Finally the start of my medieval goldwork course! For years in my head, for months in the making and now at last the first lesson has been released to the first group of students. My husband and I celebrated with pizza and cake for lunch :). But now it is back to work again. As my research is very much ongoing, future versions of the course will require constant updating. Not in the least because certain materials are no longer available or a better alternative has finally been found. I'll share one such update with you below. But first: have s sneak peek at the current course contents in the short video below.
As I want my medieval goldwork course to be as authentic as possible, I search high and low for the correct materials. For some things that's surprisingly easy as the climate crisis leads people to rediscover natural materials. In other cases, it is a bit more trial and error. Take the luxury silken fabrics. Samite is rare as hen's teeth. This is a heavy silk fabric with a marked twill weave. It is a joy to stitch on. God only knows why it is no longer the embroidery fabric of choice. Luckily, I knew where to buy some: Sartor in the Czech Republic. They specialise in the re-creation of historical fabrics. Unfortunately, each run is a one-off. And since I had no idea if my course would be popular and samite is not a cheap fabric, I did not buy a huge amount. This means I can probably run the course twice more as is and then I will at least need to change the design of lesson 2. It will be such a burden to stitch another design on yet another piece of this heavenly fabric :).
Not as rare as hen's teeth is silk twill. You can have silk twill by the shipload. Just not the one you need if you want to recreate Opus Anglicanum :). To stay with the teeth: you have a choice between dentures and the real deal. Lots of dentures out there. You can have very light-weight silk twill in any colour your heart desires. But it is oh so flimsy. Oh, and the colours are very bright and so not medieval-y either. In the end, I went with a madder-dyed flimsy version for the first run of the course. At least it had the right colour. And although it is so very flimsy, it does survive underside couching surprisingly well. But what I really wanted was a firm version of silk twill. And lo and behold, Sartor came to the rescue again.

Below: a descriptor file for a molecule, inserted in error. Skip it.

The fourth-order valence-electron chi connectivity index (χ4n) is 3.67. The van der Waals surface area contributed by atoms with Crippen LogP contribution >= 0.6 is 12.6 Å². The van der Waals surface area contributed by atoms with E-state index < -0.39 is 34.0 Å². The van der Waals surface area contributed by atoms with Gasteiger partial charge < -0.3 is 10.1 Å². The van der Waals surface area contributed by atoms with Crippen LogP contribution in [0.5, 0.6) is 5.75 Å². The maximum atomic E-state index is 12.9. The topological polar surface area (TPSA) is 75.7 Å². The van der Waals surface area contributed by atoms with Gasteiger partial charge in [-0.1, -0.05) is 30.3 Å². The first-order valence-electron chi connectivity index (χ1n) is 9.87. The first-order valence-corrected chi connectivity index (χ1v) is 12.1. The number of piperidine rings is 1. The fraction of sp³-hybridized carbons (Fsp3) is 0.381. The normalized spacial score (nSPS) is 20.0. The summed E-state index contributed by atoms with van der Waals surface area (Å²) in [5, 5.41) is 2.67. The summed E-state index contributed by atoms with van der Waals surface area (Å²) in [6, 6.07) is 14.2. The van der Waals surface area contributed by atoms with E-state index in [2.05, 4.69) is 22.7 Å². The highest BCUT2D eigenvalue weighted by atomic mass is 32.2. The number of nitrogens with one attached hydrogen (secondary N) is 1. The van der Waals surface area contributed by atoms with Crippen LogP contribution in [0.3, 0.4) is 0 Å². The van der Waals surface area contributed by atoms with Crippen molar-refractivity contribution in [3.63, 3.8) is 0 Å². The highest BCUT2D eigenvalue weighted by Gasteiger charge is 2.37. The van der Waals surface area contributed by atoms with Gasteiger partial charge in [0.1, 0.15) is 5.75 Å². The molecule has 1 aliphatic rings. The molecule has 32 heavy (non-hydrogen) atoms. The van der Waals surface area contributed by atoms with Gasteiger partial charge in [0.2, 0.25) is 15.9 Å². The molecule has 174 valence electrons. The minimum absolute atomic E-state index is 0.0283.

The lovely ladies who run this excellent fabric business have recently revamped their website. And among the normal silk twill, they now carry two heavier versions too. They arrived on Saturday and I cannot wait to start underside couching on them. Unfortunately, the one my gut feeling says is the right weight, has the wrong colour: petrol. Ah, well. A born-again medieval goldwork embroideress just cannot have it all!
These two examples show that running my medieval goldwork course is not like serial production. Before I announce the next run, I want to be sure that I can actually run it again. And run it well.
Wow, my course filled up within three minutes last night. That's brilliant for me :). But I do realise that quite a number of people, unfortunately, missed out. Many of you have sent me an email to ask when the course will re-run, if they can be put on the waiting list or if they may attend without a kit. I have emailed all of them individually but I think it would be a good idea to publish the answers here as well.